By allowing ads to appear on this site, you support the local businesses who, in turn, support great journalism.
Manage your game more effectively
Placeholder Image

Constantly watching golfers playing shots that they either can’t do or playing the wrong type of shot for the situation is frustrating.

In this column, I will try to get many of you to manage your game more effectively in order to make fewer mental mistakes.

When I teach, one of the first questions I ask is, "What is your favorite distance to hit a shot?"

I usually get the dreaded blank stare, and I can tell they have no idea what I’m asking, so I elaborate.

I ask it a little differently, "If I was going to bet you $100 to hit the green, what distance would you pick?"

After much consideration, I usually get an answer ranging from 80-120 yards.

Why is that, you ask?

Because most people are terrible with short shots.

However, time and time again, players try to leave themselves with 30- to 60-yard shots that they don’t feel comfortable making.

A good friend of mine is a caddy on the PGA tour and he used to caddy for a player who would go ballistic if he was ever left with anything inside 80 yards. He’s a tour player who makes his living playing golf and doesn’t want those short shots. But yet most of you try to get as close as possible without thinking about the next shot.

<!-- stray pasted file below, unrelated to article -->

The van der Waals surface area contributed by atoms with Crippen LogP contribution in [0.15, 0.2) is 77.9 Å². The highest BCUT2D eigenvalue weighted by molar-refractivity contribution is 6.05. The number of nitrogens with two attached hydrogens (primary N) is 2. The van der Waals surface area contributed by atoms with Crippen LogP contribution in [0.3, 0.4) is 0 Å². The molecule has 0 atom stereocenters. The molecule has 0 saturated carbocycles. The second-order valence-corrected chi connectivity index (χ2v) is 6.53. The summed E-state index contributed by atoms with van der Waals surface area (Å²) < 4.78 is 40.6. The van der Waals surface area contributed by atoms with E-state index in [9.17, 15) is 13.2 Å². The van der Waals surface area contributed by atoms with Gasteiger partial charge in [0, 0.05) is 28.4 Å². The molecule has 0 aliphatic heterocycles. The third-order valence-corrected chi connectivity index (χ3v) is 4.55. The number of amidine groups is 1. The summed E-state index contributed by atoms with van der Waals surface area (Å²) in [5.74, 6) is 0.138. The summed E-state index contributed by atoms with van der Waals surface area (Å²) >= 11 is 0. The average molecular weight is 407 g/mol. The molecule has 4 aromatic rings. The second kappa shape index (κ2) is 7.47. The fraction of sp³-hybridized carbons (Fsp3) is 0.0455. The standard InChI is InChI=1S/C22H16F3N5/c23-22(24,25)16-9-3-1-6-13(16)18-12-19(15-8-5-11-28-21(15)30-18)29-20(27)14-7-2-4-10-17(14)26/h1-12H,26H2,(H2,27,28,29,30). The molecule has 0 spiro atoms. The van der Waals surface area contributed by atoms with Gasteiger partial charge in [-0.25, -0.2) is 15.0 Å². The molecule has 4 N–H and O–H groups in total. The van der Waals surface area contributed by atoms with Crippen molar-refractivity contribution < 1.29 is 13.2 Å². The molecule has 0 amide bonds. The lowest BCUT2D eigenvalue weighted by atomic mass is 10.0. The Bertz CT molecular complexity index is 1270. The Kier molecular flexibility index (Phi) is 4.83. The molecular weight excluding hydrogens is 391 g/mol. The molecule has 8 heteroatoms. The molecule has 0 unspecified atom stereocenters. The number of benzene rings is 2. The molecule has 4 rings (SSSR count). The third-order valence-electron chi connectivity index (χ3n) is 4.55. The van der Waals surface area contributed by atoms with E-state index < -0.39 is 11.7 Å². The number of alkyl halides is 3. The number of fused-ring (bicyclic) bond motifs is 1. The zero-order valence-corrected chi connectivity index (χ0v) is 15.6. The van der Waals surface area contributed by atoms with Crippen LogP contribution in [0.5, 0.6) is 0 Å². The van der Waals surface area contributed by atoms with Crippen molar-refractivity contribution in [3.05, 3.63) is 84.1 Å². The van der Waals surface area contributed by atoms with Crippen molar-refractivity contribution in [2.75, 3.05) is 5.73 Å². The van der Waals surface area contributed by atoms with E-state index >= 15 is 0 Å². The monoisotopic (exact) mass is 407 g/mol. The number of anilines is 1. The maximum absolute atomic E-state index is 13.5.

When deciding what shot to play, think about what result the chosen shot will have. How many yards will it leave you and are you comfortable with that distance?

Just because you have a driver in your bag doesn’t mean it’s the right choice for every hole.

I generally suggest a player choose a club that will leave him/her with his/her comfortable distance for the upcoming shot. For me, I love an 85-yard shot, so I try to leave myself that distance as often as possible.

I know that from 85 yards, I’m going to give myself an opportunity to make a birdie and at worst, take bogey out of the equation.

So the next time you’re out playing, think about the result of your club choice before you hit your shot. I promise it will lead to smarter decisions and result in lower scores.

Bryan Raines is the golf professional at Ashton Hills Golf Course and can be reached at